For actually absorbing information though, print is far superior. Even now in practice I will print off contracts and documents (or the relevant sections) and mark up by hand.

Anonymous

LC take note

Yada

I do not have a photographic memory but I do get used to the font and the formatting and it helps me connect concepts and ideas with visuals. During my law degree I used to read my textbooks (the not-so-big ones) two to three times and highlight them with up to three different colours in the process. By the time the exam came I was usually so familiar with the look of every page that often I’d be able to recall exactly where on the page (e.g. bottom left) a particular topic was discussed. This level of engagement does not happen when I use an electronic resource as most of the time I just scroll and can’t be bothered to use the highlighting tools of the PDF reader. Though the finding that we remember less from an electronic resource might also be due to habit – most online content I read is light and/or I just read it rather superficially, whereas a book usually means serious business.

Anonymous

Three colours?! You sir, are a bloody madman!

Anonymous

Surely this is obvious anyways! Anything is easier to digest if you can read a physical copy, especially lengthy cases. You don’t have to resort to using case reports though, just print copies of Lexis/WestLaw.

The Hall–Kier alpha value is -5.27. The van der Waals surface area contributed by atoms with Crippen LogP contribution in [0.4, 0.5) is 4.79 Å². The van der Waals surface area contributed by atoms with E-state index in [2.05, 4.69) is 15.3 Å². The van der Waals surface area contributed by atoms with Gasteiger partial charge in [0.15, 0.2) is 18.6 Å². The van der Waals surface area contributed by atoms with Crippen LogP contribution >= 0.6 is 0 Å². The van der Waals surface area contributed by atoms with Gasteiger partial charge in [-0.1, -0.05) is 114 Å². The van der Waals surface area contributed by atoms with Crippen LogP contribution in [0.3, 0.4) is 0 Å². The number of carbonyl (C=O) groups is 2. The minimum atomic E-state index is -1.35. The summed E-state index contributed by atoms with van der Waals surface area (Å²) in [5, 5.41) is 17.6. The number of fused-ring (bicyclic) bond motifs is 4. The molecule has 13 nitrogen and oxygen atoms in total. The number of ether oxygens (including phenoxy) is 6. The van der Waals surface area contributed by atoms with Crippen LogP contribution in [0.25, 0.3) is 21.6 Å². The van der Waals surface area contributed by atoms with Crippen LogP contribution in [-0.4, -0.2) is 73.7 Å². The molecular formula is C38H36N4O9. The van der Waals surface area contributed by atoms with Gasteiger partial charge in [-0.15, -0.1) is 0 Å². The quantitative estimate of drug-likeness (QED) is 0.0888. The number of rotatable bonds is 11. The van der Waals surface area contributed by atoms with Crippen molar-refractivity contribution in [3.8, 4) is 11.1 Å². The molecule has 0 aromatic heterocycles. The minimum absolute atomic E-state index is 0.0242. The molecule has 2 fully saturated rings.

Mr. Charles

In other news, rain found to be wet

Anonymous

…and let’s not even mention the aches and pains caused by lugging 1,000-pages of contract notes back to halls.

In my day we had to haul a shopping trolly full of books round to every lecture, and then drag them all the way back to our hovel by the canal, under the railway bridge, and prepare for the day before by the flashing lights of the tains passing overhead. If we were lucky.

Pantman

I generally use digital forms, and keep my notes in digital form – because they are generally easier to search and archive. The main problem with digital documents is that most people generating them don’t have a clue about how to fomat the text, and the readers don’t have a clue about correcting that.

In general the text is of the wrong font, and too big. A good test of this is to put your text book next to your screen at a normal reading distance. If the screen text is bigger than that of the text book then it will probably be too large to read efficiently.

Reduce the size of the text on screen to match that of a text book. It seems antithetical to reduce the size of text in order to read better, but that’s because you are confusing legibility with readability.

Smaller text in hard copy books is a factor of two things: economy and readability. It’s more economic to have smaller text because you can fit more on a page. But, it is also easier to read smaller text because you can scan it more easily and thus process it better.

This is fundamental to the reading experience.

As to the ease of marking-up, Acrobat has had tools for doing this for about 25 years. You can put extended notes, highlights, links, etc in a PDF, without damaging the original docment. And you can export or search those annotations.

Anonymous

The comments sections are completely dead. RIP LC.